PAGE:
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sql server - decimal vs real datatypes

Posted on 2010-09-14
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Last Modified: 2012-05-10
How many decimal places for the decimal vs real datatypes? what would happen if i updated a real datatype to decimal.

some of the values are like this for example:

0.879999995231628
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Question by:troyvw
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Accepted Solution

by:
Larissa T earned 1000 total points
ID: 33676805
in decimal definition decimal(N,M)
m will specify number of digit after decimal point, N total number of positions, including decimal point

depending on you decimal definition this it can be truncated

declare @dec decimal(19,2),      @real float
set @real=0.879999995231628
set @dec=@real
select @dec



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Author Comment

by:troyvw
ID: 33676843
if i change the real to decimal(38, 0) I would have 38 total characeters correct?
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Assisted Solution

by:Scott Pletcher
Scott Pletcher earned 1000 total points
ID: 33676855
If you convert real to decimal, SQL will round as necessary to meet the new definition.

You only need real for **extremely** large or **extremely** small numbers or for lengthy involved computations.  Otherwise use decimal, since it's much more exact and easier to use.
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LVL 11

Expert Comment

by:Larissa T
ID: 33676886
decimal(38,0)  means no decimal point. You real number will be converted to 1
declare @dec decimal(38,0),      @real real

set @real=0.879999995231628
set @dec=@real
select @dec
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Author Comment

by:troyvw
ID: 33676887
It would round to the nearest what?
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Author Comment

by:troyvw
ID: 33676903
What decimal should i used then?
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Author Comment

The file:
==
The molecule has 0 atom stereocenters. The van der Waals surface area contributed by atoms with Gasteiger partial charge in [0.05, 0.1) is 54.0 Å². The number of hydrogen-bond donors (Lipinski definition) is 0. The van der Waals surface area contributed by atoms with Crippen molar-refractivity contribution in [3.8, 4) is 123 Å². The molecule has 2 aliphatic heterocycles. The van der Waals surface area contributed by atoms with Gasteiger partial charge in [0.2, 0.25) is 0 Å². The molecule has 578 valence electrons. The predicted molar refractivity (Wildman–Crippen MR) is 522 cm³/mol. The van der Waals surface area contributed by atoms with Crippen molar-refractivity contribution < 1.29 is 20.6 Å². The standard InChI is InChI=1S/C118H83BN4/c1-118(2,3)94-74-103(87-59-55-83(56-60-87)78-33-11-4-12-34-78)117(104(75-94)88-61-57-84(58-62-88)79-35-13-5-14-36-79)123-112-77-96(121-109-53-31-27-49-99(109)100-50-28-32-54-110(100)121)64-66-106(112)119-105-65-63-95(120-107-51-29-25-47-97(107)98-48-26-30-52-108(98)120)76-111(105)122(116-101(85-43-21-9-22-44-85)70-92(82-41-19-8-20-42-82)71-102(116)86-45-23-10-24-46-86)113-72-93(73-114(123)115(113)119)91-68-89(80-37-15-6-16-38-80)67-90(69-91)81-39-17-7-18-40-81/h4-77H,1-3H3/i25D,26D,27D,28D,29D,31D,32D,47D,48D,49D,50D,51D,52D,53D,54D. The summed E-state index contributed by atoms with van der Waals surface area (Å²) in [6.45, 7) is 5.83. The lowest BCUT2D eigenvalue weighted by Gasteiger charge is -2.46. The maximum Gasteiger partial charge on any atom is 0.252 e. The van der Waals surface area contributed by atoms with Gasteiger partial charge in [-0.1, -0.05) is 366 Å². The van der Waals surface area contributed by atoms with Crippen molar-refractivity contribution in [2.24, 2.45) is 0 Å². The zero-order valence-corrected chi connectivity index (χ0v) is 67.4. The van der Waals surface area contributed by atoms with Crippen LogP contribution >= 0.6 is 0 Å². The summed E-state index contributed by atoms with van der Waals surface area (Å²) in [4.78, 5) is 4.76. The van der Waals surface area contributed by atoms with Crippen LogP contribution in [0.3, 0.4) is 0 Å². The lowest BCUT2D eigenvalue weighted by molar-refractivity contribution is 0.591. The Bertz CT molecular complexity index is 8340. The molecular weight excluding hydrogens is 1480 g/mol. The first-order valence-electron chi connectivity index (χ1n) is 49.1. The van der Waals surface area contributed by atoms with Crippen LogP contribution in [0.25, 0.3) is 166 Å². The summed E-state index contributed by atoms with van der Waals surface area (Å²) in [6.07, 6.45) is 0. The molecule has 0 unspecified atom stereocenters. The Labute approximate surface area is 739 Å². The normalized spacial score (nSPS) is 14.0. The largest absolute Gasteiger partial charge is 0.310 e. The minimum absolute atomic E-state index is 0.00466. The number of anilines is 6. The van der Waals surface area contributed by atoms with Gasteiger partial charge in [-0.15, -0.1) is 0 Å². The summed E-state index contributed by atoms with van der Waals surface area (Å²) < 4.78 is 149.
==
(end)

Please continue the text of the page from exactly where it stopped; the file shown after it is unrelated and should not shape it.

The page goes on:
by:troyvw
ID: 33676910
I want to have some decimal places
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Expert Comment

by:Kevin Cross
ID: 33676931
A real datatype like any other float is very imprecise.  If your data requires precise values, changing to the decimal is the right way to go.
http://msdn.microsoft.com/en-us/library/ms173773.aspx

Now it seems your question is the right Decimal value to use.  The question there would come in what is the number of decimal places you want to go out to and do you expect to get a equally long whole number.

0.879999995231628

If the above represents your target data and have no whole number values, you could use:

decimal(15, 15)

Alternatively you could go decimal(30, 15) or decimal(38, 19) and split down the middle to accept :
879999995231628.0
or
0.879999995231628
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LVL 60

Expert Comment

by:Kevin Cross
ID: 33676952
Arg. I guess I should have said "ditto" since Scott said the same thing here http:#a33676855

To exemplify Scott's point:
declare @real real
set @real = 0.879999995231628;
select convert(decimal(38, 10), @real);
-- results in 0.8799999952 << rounded to 10th decimal place
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Author Comment

by:troyvw
ID: 33676963
so that i undertand

decimal(15, 15)


would allow 15 to the left and 15 to the right of the decimal point?

decimal(13, 17)

would allow 13  to the left and 17 to the right of the decimal point?
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Author Comment

by:troyvw
ID: 33676989
OK i undestand now. thank you
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Expert Comment

by:Larissa T
ID: 33677008
decimal(N,M)
M will specify number of digit after decimal point, N total number of digits

decimal(13, 17) is invalid
The scale must be less than or equal to the precision.

decimal(15, 15)
will have only 15 position AFTER decimal point


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Author Comment

by:troyvw
ID: 33677018
OK thank you
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LVL 60

Expert Comment

by:Kevin Cross
ID: 33677051
Yes, agree with previous Expert.  To allow 15 to left and right, you will need decimal(30, 15) as I said in my post.
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Expert Comment

by:Scott Pletcher
ID: 33679064
>> It would round to the nearest what? <<

As I stated, "SQL will round as necessary to meet the new definition".

So however many decimal places are in the new column data type, SQL will automatically round to that.


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Author Closing Comment

by:troyvw
ID: 33691601
ty
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